An “A” rating for the access and the cinematography, a “C” rating for the weak narration and the even weaker philoosphical musings. (And an “F” for the extremely annoying vocal score). Herzog seems determined to link these magnificent artifacts with cinema. He does so with little success and a lot of straining. It is a privilege, however to go into these hallowed precincts with a handful of guides and his camera crew.

Nov 17, 2013
  • bookwormjeph rated this: 4.5 stars out of 5.

a beautifully filmed and narrated doco from Werner Herzog of a cave of art work, discovered in Southern France in 1994, more than 30,000 years old. Spellbinding it is, informative in a subtle way and inspiring.

Nov 03, 2013
  • miriam666 rated this: 2.5 stars out of 5.

Hated the whole soundtrack. I wish the visuals had been presented clearly, slowly, methodically, and we could choose our own music. Learning about identifications of artists and animals, dating, figuring out what caves were used for and when--all great. Music and commentary not so much.

Jan 26, 2013
  • George Millar rated this: 5 stars out of 5.

Painful to watch? NONSENSE. It was a thorough insight into the lives of the earliest Europeans.

Sep 10, 2012
  • dprodrig rated this: 0.5 stars out of 5.

This was extremely painful to watch - I mean, I love odd, quirky things, but this has little to do with the actual paintings and more to do with IMAGINING what those people must've been like, with a whole lot of whirling images and music. DON'T borrow this. Your time is worth more.

Aug 14, 2012
  • acbradford rated this: 2 stars out of 5.

Overdone and way too drawn out. Man, did this film have some hype surrounding it and it so did not warrant it. So glad I didn't waste my $$ to see it in the theater! Had the BBC covered these cave paintings, it would have been way better. And I can't believe people are giving this thing an average of 4 stars... all while also complaining about it. My only guess is because of the mega media blitz, which told everyone how great it was? People, it's not.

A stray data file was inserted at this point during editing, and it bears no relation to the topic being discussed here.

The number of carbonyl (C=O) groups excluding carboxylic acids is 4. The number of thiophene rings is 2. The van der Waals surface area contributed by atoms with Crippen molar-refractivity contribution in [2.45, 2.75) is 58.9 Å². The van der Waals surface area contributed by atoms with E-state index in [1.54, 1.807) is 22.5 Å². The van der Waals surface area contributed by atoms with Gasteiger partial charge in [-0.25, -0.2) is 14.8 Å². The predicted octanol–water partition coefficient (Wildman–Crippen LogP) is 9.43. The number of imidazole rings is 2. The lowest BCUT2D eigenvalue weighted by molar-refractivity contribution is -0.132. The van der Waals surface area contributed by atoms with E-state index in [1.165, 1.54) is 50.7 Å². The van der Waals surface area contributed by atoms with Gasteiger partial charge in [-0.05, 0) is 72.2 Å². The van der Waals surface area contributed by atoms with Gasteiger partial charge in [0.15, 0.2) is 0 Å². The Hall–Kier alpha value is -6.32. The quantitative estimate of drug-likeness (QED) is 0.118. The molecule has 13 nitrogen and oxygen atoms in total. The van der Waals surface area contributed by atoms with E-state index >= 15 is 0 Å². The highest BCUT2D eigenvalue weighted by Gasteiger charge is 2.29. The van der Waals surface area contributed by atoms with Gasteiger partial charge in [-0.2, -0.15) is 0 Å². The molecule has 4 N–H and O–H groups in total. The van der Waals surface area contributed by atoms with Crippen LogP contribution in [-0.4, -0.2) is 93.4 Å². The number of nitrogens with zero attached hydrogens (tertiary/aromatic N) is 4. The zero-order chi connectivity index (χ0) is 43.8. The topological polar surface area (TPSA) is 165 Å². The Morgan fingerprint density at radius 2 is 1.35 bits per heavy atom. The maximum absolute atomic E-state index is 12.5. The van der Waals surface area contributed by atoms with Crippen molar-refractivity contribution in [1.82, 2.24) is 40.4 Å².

Aug 12, 2012
  • miaone rated this: 4 stars out of 5.

The paintings are wonderful, but the music is irritating and the directing is overblown.

Jun 11, 2012
  • lshapir2 rated this: 4 stars out of 5.

I enjoyed this film and it had no trouble holding my interest, but in classic Werner Herzog fashion, it is somewhat overblown. A lot of time is spent on artsy shots of the paintings set to music. I believe we see sweeping shots of 4 horses painted on one wall 10 or 11 times by the end of the film. I also agree with others that more time could have been devoted to the cave people who actually created these: what do we actually know about their social system and how they may have created these paintings? Why were so many different kinds of animals painted? Were they (lions, bears, mammoths) considered predators or prey? Some indication is given that the space may have been used for rituals of some sort but we never really get any more detail than that. Perhaps the lack of explanation is intended to leave the viewer with a sense of wonderment which seems to be the utmost focus of the film.

Jun 06, 2012
  • AQUILEA777 rated this: 4 stars out of 5.

The modeling technique is surprisingly sophisticated. If the paintings are really authentic, as one must suppose at this point, the primitive painters were more skilled than their successors until recent centuries. What does that say about human development? The film is NOT too long, and only gets better as it unfolds. Don't skip any of it.

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Version pocillo (pocillo) Last updated 2014/08/21 13:32